Ralegh dropped the package he was holding before, on to the table. It was a rounded rectangle bound together by strings. Walter took a sharpened knife and cut the package open, to let a mess of ground leaves fall on the table. "Walter," said Will, "I am worried for your sanity as you have not brought us anything worthy of a gift, but a landscaper's day's work." Walter did nothing, but prop his hands on his hips and smiled at the product, and then at Will. Ben had not spoken for a near thirty seconds and became worn of his own silence. "Bill has his point, Wally. This is not a spoil I work for, and neither should you work for it. Can I offer a beer and cake for you; Forgetfulness of conventions at home, I believe, is a vice on my standard."

Walter ignored both of their comments and continued to pull out pieces of his coat pockets and put them together to make his pipe. "I was unaware once too of tobacco, and the blessing it is on the world. Let me show with the pipe." Walter packed his pipe full since he was already a regular smoker. As he lit his pipe William had a skeptical eyebrow raised and Ben had his arms crossed with assumed sanity. Though, soon enough a cloud was gathered from Walter's new hobby and the other two men made faces of confusion, but enlightenment was approaching fast for them.

Moments later, William could not hold back his interest for the weed, and broke the silence saying, "Walter, I have undoubtedly been humbled by truth, for I have only had the experience second hand; Could I bother you for a smoke to quench this curiosity I have harbored?" Walter chuckled and reached into the inside pocket of his jacket, presented another pipe and said, "Mr. Shakespeare, I would never in my present life deny a man who petitioned a smoke of me, for it's simplicity in pleasure is to easy for gifts. I'd prefer that I had offered you the opportunity prior to your asking."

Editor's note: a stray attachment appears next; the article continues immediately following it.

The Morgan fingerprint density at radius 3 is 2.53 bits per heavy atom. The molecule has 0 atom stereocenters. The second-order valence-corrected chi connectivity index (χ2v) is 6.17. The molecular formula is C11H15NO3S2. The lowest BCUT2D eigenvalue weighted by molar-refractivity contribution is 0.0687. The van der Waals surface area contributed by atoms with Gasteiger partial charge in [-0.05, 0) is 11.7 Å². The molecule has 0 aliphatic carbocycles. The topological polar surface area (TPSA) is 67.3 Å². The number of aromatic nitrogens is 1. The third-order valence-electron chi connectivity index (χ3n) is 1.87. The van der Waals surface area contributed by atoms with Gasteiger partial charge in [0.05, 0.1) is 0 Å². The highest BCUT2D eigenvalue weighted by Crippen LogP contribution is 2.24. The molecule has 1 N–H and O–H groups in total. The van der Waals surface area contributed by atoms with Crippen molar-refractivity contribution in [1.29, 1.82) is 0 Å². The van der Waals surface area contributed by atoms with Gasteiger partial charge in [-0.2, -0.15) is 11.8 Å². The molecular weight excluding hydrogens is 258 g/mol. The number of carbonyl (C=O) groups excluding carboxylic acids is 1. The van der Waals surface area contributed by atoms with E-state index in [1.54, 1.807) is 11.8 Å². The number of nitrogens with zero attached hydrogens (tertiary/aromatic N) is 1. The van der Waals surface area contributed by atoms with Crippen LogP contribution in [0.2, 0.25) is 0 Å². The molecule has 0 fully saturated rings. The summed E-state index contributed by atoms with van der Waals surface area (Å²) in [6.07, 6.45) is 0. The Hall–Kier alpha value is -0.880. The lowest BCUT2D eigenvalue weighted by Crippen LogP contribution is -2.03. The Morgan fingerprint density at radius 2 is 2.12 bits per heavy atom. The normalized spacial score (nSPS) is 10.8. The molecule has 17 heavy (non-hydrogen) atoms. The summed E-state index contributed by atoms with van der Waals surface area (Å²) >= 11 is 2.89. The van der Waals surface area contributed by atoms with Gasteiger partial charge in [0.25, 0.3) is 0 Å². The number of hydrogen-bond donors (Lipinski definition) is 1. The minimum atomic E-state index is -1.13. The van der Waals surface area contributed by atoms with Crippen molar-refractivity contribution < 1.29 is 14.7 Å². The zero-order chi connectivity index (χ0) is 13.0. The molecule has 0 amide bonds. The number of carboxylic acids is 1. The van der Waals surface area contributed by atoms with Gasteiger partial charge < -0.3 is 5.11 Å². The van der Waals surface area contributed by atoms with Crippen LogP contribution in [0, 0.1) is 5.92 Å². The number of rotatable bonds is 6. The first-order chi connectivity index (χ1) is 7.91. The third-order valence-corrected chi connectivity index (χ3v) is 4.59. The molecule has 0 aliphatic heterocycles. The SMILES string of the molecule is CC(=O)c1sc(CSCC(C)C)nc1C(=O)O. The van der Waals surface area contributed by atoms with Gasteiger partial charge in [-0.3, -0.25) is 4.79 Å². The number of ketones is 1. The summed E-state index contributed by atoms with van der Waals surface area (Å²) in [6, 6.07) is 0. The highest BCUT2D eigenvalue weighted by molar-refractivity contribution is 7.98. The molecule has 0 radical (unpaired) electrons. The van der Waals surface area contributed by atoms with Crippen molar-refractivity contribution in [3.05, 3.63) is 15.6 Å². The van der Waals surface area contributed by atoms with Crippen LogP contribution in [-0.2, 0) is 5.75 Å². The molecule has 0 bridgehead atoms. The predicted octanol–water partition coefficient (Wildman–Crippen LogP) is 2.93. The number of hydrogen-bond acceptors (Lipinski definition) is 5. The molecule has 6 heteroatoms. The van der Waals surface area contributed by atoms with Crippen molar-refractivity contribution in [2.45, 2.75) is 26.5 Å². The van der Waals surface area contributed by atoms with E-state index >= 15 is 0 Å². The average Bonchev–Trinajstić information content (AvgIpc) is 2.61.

Shakespeare lit the pipe and was on his way to ascension. Walter had turned again to see a disappointed Ben Jonson looking down with uninvited defeat. "If I am not mistaken," Walter said, "Ben, it seems as though I should offer you a bit of this leaf. I would would be less of a man if I failed to do so." Ben stared with vague and negative implications on his face, while Walter had his arm extended, with his last pipe in hand. After battling what Ben wanted to be seen as and what Ben wanted to do, He accepted Walter's invitation so that he can gain a closeness for similarity with the other two. Ben lit his pipe.